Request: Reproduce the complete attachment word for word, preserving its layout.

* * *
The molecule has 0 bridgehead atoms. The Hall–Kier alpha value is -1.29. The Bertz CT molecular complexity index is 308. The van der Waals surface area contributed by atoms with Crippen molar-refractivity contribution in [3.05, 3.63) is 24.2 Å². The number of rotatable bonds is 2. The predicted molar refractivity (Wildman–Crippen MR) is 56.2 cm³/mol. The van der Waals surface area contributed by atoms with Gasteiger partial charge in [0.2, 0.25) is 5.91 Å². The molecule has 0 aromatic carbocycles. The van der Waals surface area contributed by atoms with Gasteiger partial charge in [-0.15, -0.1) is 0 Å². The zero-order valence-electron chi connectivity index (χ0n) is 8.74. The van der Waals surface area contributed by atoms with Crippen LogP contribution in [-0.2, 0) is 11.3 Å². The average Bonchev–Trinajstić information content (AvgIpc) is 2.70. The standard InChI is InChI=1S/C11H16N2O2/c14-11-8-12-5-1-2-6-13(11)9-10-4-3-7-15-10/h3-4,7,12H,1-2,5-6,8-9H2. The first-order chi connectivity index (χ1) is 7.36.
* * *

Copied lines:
The molecule has 0 bridgehead atoms. The Hall–Kier alpha value is -1.29. The Bertz CT molecular complexity index is 308. The van der Waals surface area contributed by atoms with Crippen molar-refractivity contribution in [3.05, 3.63) is 24.2 Å². The number of rotatable bonds is 2. The predicted molar refractivity (Wildman–Crippen MR) is 56.2 cm³/mol. The van der Waals surface area contributed by atoms with Gasteiger partial charge in [0.2, 0.25) is 5.91 Å². The molecule has 0 aromatic carbocycles. The van der Waals surface area contributed by atoms with Gasteiger partial charge in [-0.15, -0.1) is 0 Å². The zero-order valence-electron chi connectivity index (χ0n) is 8.74. The van der Waals surface area contributed by atoms with Crippen LogP contribution in [-0.2, 0) is 11.3 Å². The average Bonchev–Trinajstić information content (AvgIpc) is 2.70. The standard InChI is InChI=1S/C11H16N2O2/c14-11-8-12-5-1-2-6-13(11)9-10-4-3-7-15-10/h3-4,7,12H,1-2,5-6,8-9H2. The first-order chi connectivity index (χ1) is 7.36.